Radishes hardly fit the bill for calorie dense food, but they could be considered taboo for other reasons. Perhaps in Betty and Frank’s village, radishes are associated with witchcraft, and therefore it is socially unacceptable for Betty to eat them. Maybe the locals all know that the price for eating forbidden radish would be high, and therefore would judge her for giving into the craving.
…..There Is No Choice But To Eat Those Radishes
So, it seems pretty incredible that Betty and Frank risk their firstborn child for the sake of a few radishes. Wherever the craving came from , you have to wonder why Betty felt she had no choice but to satisfy her urge for radish. She believed she had one possible course of action, and that her life depended on it. This narrowing down of possibility indicates that she was probably not doing her best thinking.
When in a negative state of mind, it is human nature to fixate on a particular need or want. Were she to relax and wait for a while, rather than to demand her husband gets her the radishes, Betty might realise that eating them is not such a big deal after all. Other, better opportunities for sustenance would present themselves. She is the innocent victim of her own thoughts, because she doesn’t realise she can just ignore them.
The Lesson Beyond The Fairytale
Cravings are a weird and wonderful curiosity of the pregnancy journey. Perhaps they originated as a signal from the body that it was important to eat a certain substance. A communication between body and mind, that hailed the changes in physical requirements experienced when growing a baby. This is the voice of wisdom, which says things like:
- one fat slab of cake in one sitting is enough;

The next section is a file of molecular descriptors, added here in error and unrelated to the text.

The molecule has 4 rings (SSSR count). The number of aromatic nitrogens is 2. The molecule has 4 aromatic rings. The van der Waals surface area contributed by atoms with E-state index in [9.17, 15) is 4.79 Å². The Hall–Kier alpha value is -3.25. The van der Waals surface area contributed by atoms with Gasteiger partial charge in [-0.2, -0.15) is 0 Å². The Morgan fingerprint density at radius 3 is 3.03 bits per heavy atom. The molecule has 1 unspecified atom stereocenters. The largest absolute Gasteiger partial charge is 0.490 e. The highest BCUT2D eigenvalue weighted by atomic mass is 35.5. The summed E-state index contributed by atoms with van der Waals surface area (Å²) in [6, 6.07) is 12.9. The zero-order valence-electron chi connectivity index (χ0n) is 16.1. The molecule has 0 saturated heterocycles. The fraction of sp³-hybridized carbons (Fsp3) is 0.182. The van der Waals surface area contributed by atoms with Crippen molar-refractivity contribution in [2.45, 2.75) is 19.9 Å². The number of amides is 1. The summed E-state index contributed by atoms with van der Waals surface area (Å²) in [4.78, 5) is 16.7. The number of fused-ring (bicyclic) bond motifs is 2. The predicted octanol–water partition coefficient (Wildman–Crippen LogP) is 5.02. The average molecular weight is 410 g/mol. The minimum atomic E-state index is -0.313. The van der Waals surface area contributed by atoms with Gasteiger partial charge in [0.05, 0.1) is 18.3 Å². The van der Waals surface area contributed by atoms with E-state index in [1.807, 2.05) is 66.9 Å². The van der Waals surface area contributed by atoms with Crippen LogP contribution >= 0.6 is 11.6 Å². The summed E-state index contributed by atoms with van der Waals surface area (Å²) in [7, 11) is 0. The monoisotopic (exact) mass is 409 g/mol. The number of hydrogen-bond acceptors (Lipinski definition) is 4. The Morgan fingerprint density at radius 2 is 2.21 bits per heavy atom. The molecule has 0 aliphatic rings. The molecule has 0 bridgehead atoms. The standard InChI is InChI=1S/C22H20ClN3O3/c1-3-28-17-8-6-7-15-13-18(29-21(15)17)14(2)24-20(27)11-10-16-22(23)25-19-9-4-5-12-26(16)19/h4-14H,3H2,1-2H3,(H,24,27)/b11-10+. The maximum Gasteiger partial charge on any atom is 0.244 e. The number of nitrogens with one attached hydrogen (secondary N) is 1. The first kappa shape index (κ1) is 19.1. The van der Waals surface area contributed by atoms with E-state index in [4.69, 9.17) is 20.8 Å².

- fresh green vegetables are, like, really yummy;
- you cannot get Heinz Salad Cream imported to Portugal, even though you really, really want it, and that is not a huge problem.
Social or personal pressure to consume or avoid certain substances can chatter in our heads and cloud our judgement. In cultures where food is promised to deliver more than nourishment, and where ambivalence to particular foods is common, unhealthy thought patterns regarding food can blind us to our wisdom.
So, if you experience a craving and are not sure whether to indulge it, perhaps the best question to ask is ‘will eating this contribute to my true wellbeing, or will it simply alleviate a negative feeling I am having at the moment?’ In the case of the latter, it may be best to relax, wait, and see if the craving disappears. There is a difference between enjoying a really great plate of chips or radishes or whatever, and trying to fight a problem through urgent consumption of food. The bad feeling and sense of urgency are the clues that there is a battle going on. If these are not present, why not go ahead and munch away. The best reason to eat is to nourish our body, mind, and spirit, consuming in a mindful way, to satisfy our genuine appetite.
What experiences of pregnancy craving have you had?
The most noticeable ones I had were for carrot salad with mustard and raisins, green vegetables, and cake. Not together. I had the strongest desire to eat lots of sweet and sour condiments like ketchup and ate pickled chillies out of the jar a lot. I also had a strong meat aversion in my third pregnancy. Once, I had the urge to eat a bunch of flowers, but fortunately it passed!